Sin City: A Dame to Kill For
"Sin City: A Dame to Kill For" doesn't have the electricity of the original, mainly because we've already seen it. Nothing more is really revealed…
* This filmography is not intended to be a comprehensive list of this artist’s work. Instead it reflects the films this person has been involved with that have been reviewed on this site.
An obituary for the legendary star of stage and screen, Elaine Stritch.
A history and appreciation of R.W. Fassbinder on the launch of a retrospective screening series at the Lincoln Center.
Haitian-born director Djinn Carrenard's nearly three-hour second feature is by turns enthralling and exasperating.
Writer Susan Wloszczyna responds to our Movie Love Questionnaire.
Marie writes: the following moment of happiness is brought to you by the glorious Tilda Swinton, who recently sent the Grand Poobah a photo of herself taken on her farm in Scotland, holding a batch of English Springer puppies!
Marie writes: ever stumble upon a photo taken from a movie you've never seen? Maybe it's an official production still; part of the Studio's publicity for it at the time. Or maybe it's a recent screen capture, one countless fan-made images to be found online. Either way, I collect them like pennies in jar. I've got a folder stuffed with images, all reflecting a deep love of Cinematography and I thought I'd share some - as you never know; sometimes, the road to discovering a cinematic treasure starts with a single intriguing shot....
A Streetcar Named Desire (1951) Cinematography: Harry Stradling(click images to enlarge)
From the Grand Poobah: Here in Michigan Oink's ice cream parlor exerts a magnetic pull on helpless citizens for miles around. I can no longer sample their countless flavors, but not log ago I took Kim Severson there. She is a New York Times writer doing a piece on The Pot. Oink's is run by my friend Roger Vink, who says, "May the Oink be with you."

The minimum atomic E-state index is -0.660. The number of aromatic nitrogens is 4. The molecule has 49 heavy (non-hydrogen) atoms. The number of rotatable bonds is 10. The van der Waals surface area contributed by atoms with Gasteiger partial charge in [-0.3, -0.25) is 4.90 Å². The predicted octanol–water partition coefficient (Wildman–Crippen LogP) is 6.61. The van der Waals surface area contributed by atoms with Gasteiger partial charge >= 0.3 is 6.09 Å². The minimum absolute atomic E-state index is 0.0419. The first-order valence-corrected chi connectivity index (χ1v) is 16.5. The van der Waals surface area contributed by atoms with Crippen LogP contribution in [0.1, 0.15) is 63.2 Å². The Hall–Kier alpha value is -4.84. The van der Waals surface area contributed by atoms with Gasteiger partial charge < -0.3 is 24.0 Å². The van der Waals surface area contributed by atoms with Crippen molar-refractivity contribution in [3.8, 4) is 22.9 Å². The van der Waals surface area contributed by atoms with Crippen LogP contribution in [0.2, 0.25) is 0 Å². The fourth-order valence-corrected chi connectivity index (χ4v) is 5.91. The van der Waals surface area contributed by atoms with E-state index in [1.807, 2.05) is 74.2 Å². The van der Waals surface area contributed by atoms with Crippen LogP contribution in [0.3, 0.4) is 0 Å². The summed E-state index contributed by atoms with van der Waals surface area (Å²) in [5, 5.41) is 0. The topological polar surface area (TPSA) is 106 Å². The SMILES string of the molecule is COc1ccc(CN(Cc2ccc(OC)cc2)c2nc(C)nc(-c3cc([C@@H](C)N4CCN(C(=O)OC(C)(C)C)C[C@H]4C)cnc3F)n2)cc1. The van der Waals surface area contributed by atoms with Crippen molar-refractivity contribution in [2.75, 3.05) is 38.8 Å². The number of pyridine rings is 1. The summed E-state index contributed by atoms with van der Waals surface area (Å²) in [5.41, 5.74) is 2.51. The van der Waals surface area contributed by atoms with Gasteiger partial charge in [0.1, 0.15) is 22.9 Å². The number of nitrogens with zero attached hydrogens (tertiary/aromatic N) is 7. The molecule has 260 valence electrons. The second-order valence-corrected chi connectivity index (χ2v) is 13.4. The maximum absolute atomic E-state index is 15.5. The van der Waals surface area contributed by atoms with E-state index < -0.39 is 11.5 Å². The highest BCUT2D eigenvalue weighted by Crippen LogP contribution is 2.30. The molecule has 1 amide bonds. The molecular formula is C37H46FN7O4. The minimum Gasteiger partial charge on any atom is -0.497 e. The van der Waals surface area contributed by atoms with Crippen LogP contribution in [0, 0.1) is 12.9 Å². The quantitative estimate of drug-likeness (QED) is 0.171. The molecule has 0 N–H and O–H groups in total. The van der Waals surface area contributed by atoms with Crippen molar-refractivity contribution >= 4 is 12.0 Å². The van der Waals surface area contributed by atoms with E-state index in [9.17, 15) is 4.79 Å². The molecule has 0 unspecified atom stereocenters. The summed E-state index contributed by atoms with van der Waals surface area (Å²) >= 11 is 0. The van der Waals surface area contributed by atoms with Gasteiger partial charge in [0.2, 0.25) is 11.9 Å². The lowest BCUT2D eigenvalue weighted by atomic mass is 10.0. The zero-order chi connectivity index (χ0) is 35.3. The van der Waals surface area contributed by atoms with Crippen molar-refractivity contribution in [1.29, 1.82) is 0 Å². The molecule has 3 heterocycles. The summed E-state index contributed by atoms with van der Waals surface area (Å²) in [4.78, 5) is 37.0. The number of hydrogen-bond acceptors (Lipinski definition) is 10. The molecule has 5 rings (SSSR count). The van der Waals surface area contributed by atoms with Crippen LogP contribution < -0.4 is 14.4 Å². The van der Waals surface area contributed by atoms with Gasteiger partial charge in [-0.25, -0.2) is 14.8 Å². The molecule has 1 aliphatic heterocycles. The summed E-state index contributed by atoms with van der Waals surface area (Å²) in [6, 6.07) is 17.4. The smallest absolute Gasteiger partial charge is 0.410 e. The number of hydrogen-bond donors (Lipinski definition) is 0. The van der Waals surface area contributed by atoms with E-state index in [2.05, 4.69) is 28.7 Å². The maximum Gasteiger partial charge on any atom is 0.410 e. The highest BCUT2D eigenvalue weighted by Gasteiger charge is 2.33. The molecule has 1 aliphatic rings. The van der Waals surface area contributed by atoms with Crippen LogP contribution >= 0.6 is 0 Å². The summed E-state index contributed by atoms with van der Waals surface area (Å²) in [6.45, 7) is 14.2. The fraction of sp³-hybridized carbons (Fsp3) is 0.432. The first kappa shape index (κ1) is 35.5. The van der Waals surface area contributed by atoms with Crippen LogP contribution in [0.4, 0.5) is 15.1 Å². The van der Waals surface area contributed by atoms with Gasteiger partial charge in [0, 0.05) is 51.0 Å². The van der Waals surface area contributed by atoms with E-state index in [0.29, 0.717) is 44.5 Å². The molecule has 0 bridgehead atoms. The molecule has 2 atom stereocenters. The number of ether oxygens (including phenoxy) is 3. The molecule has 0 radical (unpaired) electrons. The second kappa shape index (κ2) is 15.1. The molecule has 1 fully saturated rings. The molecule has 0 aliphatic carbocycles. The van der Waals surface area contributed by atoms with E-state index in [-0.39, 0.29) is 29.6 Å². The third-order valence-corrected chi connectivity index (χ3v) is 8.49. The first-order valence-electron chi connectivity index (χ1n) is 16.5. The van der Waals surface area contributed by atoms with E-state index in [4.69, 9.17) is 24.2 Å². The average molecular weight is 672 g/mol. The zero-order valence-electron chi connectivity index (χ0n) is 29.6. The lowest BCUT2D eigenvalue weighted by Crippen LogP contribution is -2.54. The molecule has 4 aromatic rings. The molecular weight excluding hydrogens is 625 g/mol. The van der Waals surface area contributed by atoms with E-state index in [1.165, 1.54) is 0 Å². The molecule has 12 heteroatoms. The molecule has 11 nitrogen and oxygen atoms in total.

(click photos to enlarge)
View image: It starts here...
View image ... and ends here. And nearly everything that happens, except for a slow movement in on the house, happens off-screen.
From Richard T. Jameson, Editor, Movietone News, 1971-81; Editor, Film Comment, 1990-2000:
The opening shot of Joseph Losey's "Accident" (1966) begins under the main-title credits and runs for a minute or so after they have concluded. We're looking at the front of a good-sized but hardly palatial house in the English countryside -- the home, as it happens, of an Oxford don whose academic career has been less than stellar. It's nighttime, tangibly well into the wee hours. No lights are burning, no activity within is apparent. The credits roll without musical accompaniment. On the soundtrack we detect an airplane passing overhead; onscreen, a slight alteration of perspective on the surrounding tree boughs makes us aware that the camera is slowly nudging closer to the house. After a moment, there is the sound of an automobile approaching. The noise grows loud; the engine is racing. Then, a screech of tires and the sound of impact and shattering glass, abruptly cut off. There is a further pause. Then the front door of the house opens, only a hint of light glimmering in the interior. Hesitantly, a man steps out, then begins advancing into the night. Cut to several murky shots impressionistically marking his progress as he moves toward the scene of the titular accident.
The shot, though plain as, uh, day, is remarkable for several reasons. One, of scant concern to most of us, is that with it the director and his first-time cinematographer Gerry Fisher achieved their goal of shooting a color scene that actually looks like what it's supposed to be: a nighttime exterior as seen by moonlight, rather than a day-for-night fakeroo or some other conventional attempt to imitate nighttime via filters and technical trickery. Losey and Fisher went to extreme pains with the film lab to get the shot to look exactly as they wanted it -- even though, as Losey ruefully observed in interview, they knew most theaters would bathe the screen with mauve houselights for the benefit of late-arriving seat-takers, and in any event a few passes in front of the projector's carbon arc would soon alter the image on the emulsion.
So, technically, a real, if effectively unnoticed and ephemeral, coup.
J. M. Barrie: Johnny Depp, Sylvia Llewelyn Davies: Kate Winslet, Mary Ansell Barrie: Radha Mitchell, Emma du Maurier: Julie Christie, Charles Frohman: Dustin Hoffman, Peter: Freddie Highmore
Let's hope we meet again, in your heaven, or my hell.